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Radiance vs. Reflectance

What is the difference between radiance and reflectance?

Radiance is the variable directly measured by remote sensing instruments. Basically, you can think of radiance as how much light the instrument "sees" from the object being observed. When looking through an atmosphere, some light scattered by the atmosphere will be seen by the instrument and included in the observed radiance of the target. An atmosphere will also absorb light, which will decrease the observed radiance. Radiance most often has units of watt/(steradian/square meter).

Reflectance is the ratio of the amount of light leaving a target to the amount of light striking the target. It has no units. If all of the light leaving the target is intercepted for the measurement of reflectance, the result is called "hemispherical reflectance."

Reflectance (or more specifically hemispherical reflectance) is a property of the material being observed. Radiance, on the other hand, depends on the illumination (both its intensity and direction), the orientation and position of the target and the path of the light through the atmophere. With effort, many of the atmospheric effects and the solar illumination can be compensated for in remote sensing data. This yields something which is called "apparent reflectance," and it differs from true reflectance in that shadows and directional effects on reflectance have not been dealt with. Many people refer to this as "reflectance."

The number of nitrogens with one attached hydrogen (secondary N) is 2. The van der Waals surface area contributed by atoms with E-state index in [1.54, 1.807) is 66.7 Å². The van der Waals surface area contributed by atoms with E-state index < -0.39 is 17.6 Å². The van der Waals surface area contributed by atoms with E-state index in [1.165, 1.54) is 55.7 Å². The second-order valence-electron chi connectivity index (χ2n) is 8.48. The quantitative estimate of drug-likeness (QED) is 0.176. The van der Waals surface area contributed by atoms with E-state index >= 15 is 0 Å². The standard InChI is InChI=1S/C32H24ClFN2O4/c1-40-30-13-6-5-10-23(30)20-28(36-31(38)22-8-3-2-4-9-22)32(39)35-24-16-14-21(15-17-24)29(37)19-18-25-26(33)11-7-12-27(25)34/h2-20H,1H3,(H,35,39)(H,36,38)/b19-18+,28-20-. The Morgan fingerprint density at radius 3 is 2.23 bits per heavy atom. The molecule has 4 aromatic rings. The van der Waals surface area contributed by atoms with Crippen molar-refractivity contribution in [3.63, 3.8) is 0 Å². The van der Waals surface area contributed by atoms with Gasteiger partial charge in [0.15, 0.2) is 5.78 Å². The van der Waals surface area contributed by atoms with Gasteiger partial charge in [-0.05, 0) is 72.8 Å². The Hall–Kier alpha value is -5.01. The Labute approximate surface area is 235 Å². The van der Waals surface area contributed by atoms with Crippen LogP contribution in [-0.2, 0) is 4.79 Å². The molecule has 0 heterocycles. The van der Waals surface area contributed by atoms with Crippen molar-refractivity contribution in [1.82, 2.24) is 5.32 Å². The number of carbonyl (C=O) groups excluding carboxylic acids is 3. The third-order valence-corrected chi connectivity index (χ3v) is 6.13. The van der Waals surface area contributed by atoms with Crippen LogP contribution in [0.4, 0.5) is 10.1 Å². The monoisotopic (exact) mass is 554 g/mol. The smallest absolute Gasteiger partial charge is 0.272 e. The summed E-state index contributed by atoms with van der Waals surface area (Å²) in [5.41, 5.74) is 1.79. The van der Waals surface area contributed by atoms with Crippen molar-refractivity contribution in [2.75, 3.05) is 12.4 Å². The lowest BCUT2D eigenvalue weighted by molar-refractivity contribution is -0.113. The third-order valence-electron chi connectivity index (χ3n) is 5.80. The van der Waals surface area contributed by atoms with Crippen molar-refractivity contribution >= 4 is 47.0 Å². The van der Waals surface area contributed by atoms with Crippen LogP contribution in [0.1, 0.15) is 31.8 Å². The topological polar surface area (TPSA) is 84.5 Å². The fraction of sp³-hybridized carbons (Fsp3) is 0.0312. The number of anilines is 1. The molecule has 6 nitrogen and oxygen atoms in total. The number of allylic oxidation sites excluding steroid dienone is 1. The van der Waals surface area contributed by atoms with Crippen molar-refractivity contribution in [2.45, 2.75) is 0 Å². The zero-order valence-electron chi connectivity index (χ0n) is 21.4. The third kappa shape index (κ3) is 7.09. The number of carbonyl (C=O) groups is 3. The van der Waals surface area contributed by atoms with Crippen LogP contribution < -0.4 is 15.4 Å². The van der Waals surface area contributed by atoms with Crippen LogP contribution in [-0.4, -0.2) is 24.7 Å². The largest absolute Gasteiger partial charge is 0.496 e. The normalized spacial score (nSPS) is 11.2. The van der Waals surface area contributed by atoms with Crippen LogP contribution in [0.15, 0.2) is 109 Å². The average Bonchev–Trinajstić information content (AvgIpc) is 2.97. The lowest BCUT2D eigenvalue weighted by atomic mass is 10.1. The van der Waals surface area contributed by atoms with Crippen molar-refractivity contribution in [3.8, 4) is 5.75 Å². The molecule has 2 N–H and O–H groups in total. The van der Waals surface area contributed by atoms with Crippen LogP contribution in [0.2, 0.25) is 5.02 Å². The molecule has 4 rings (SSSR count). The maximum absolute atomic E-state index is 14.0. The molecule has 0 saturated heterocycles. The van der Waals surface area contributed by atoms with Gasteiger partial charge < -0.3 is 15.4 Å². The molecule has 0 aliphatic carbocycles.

For many applications, radiance, reflectance, and apparent reflectance can be used interchangibly. However, since reflectance is a property of the target material itself, you will get the most reliable (and repeatable) vegetation index values using reflectance. Apparent reflectance is adequate in many cases.

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Information from "A FAQ on Vegetation in Remote Sensing" by Terrill W. Ray
Div. of Geological and Planetary Sciences
California Institute of Technology


Review on 12/31/2013 MM

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